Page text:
Also, you have wattage, which is supported at, in and around 250W, when your sensor installations do not have to consider hard wiring.
Performance and Position of Sensor
Your sensor may have to be wired into an outlet, it might also be wired away from the outlet, or it could be run with a wireless connection to the outlet. This all depends on the device that you want to use it with.
In the market, the top wireless sensor outlets can stretch over 100ft of connectivity. At the other end of the market, the units of lower capacity can reach up to 50 feet of connectivity. To make the right choice, you will have to consider two things.
First, you will have to think about where movement will take place, and second, the location from where the sensor can be positioned to pick up motion.
Building sensors into wall sockets are a great way of preventing theft. However, this purpose is totally defeated in a situation where the wall socket is not placed or located in a good position where it can properly detect motion.
A range of around 30 feet detection of motion is what most motion sensors can cover. A motion sensor device’s sensitivity can sometimes be over or a little under, depending on the way it is built.
In most cases, it is preferable to have a sensor being a tad under-sensitive. The idea is the line between a switch taking an additional second before activating and a needless activation when there is no one actually entering the motion space.
Several motion sensor plug-ins do not provide the user with the leisure to make changes to the switch timer. The question then is, “What happens when there is no motion?” If you cannot adjust this timer, the motion sensor off-time ceiling is probably on the high, say, 10 minutes. Moreover, if you can make any changes to this, it might be for power saving – a minute or two minutes timer. Thus, having an option to adjust the sensor off-timer is very important.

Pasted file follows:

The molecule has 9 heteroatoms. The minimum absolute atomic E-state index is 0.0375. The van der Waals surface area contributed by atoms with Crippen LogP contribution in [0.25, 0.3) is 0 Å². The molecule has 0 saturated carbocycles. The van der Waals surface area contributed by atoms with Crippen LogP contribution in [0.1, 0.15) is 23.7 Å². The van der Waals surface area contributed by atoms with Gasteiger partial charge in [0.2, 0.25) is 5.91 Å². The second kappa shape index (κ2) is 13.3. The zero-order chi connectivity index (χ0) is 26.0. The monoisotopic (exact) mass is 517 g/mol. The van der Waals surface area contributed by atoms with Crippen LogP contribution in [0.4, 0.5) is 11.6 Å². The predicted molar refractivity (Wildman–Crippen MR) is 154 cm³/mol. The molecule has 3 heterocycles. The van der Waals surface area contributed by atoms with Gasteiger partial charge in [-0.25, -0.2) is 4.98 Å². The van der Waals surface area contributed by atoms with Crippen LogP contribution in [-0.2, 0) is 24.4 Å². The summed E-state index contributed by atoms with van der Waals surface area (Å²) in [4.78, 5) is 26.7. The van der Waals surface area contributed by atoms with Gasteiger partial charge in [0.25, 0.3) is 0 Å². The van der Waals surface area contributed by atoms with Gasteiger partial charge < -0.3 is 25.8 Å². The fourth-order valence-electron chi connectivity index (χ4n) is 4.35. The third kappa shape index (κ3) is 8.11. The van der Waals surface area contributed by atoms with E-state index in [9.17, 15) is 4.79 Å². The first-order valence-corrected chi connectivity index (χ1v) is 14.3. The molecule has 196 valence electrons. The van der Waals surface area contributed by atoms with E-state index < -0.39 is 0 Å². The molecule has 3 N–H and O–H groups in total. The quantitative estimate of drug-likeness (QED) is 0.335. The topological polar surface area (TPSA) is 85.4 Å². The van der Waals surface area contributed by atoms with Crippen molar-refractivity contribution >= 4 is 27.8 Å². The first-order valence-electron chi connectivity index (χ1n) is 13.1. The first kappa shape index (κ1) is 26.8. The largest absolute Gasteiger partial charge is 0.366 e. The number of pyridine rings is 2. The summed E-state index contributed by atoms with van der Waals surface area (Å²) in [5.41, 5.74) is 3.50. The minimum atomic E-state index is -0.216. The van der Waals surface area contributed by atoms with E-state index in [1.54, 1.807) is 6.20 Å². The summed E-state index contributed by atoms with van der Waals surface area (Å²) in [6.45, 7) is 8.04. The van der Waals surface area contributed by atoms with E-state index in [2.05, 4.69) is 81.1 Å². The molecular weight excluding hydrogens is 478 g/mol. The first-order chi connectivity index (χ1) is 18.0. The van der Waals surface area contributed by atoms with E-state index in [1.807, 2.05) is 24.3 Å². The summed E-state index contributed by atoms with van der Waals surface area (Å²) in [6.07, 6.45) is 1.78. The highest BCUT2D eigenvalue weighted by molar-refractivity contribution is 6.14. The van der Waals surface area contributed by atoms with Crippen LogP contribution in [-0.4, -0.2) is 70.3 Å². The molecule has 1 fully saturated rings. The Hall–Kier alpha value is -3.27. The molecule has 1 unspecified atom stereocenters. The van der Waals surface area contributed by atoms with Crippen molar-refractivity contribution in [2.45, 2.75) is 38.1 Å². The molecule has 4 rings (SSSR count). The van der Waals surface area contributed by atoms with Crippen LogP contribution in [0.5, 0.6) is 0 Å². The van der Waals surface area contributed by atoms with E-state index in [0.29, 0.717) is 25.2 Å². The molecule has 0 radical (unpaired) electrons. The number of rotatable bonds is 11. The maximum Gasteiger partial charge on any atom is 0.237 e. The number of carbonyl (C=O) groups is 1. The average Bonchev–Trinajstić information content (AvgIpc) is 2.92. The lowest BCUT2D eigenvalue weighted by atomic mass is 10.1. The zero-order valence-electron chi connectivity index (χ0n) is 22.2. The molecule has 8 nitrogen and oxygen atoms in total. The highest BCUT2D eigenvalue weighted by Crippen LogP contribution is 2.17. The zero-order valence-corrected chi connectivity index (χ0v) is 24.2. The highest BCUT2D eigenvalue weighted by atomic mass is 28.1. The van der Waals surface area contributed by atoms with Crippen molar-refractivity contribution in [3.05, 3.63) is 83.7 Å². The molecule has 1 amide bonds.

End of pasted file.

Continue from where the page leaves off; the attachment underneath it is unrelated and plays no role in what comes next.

We have sensors that are plug and play devices. All you have to do is plug them into an available outlet, and you are all set. Some other motion sensors need to be properly installed on a wall replacing an electrical power socket.
Overall, not one of these kinds of installations are particularly hard to perform, in comparison, some installation difficulties outweigh others. It becomes worse if the instructions available to you are not adequate.
Sensor Build and Appearance
If you are one of those conscious about home decorations, aesthetics are usually one of the things you might consider before purchasing anything to set in your home. However, if your sensor is going to be hung in a closet or shed, the style of the sensor may not influence your choice.
Traditionally, motion sensors are typically manufactured from white matte plastic. This colour, however, can be changed easily by painting or any form of recolouring. In some cases though, they are made of well designed plastic mixed with glass. The colour of these plastics is harder to alter. So, when you want to choose wall socket-based motion sensor plugs, this is one thing you need to put into consideration.
The structural design and size of your motion sensor plug can cause a blockage to other wall sockets. Though this might be caused by both the socket position plus the sensor device, plugging some gadgets into electrical sockets will one way or the other restrict their availability of use by other devices. Have this in mind when choosing a motion sensor.